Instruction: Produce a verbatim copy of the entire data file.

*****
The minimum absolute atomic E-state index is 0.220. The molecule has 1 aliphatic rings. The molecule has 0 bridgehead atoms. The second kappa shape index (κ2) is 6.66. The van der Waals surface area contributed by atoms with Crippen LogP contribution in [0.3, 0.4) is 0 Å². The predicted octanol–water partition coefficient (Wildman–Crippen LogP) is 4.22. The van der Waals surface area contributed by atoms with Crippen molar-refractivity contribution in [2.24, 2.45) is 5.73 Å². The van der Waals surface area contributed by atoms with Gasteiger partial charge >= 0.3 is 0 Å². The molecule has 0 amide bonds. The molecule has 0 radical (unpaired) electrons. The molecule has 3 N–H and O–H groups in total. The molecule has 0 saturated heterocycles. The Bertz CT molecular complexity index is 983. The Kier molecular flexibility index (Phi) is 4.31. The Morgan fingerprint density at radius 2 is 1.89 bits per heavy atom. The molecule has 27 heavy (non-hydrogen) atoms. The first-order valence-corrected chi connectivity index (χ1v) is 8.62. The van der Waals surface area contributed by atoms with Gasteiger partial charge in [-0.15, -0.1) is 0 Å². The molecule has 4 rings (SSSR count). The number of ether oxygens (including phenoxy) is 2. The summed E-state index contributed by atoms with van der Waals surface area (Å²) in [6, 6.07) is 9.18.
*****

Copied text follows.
The minimum absolute atomic E-state index is 0.220. The molecule has 1 aliphatic rings. The molecule has 0 bridgehead atoms. The second kappa shape index (κ2) is 6.66. The van der Waals surface area contributed by atoms with Crippen LogP contribution in [0.3, 0.4) is 0 Å². The predicted octanol–water partition coefficient (Wildman–Crippen LogP) is 4.22. The van der Waals surface area contributed by atoms with Crippen molar-refractivity contribution in [2.24, 2.45) is 5.73 Å². The van der Waals surface area contributed by atoms with Gasteiger partial charge >= 0.3 is 0 Å². The molecule has 0 amide bonds. The molecule has 0 radical (unpaired) electrons. The molecule has 3 N–H and O–H groups in total. The molecule has 0 saturated heterocycles. The Bertz CT molecular complexity index is 983. The Kier molecular flexibility index (Phi) is 4.31. The Morgan fingerprint density at radius 2 is 1.89 bits per heavy atom. The molecule has 27 heavy (non-hydrogen) atoms. The first-order valence-corrected chi connectivity index (χ1v) is 8.62. The van der Waals surface area contributed by atoms with Gasteiger partial charge in [-0.15, -0.1) is 0 Å². The molecule has 4 rings (SSSR count). The number of ether oxygens (including phenoxy) is 2. The summed E-state index contributed by atoms with van der Waals surface area (Å²) in [6, 6.07) is 9.18.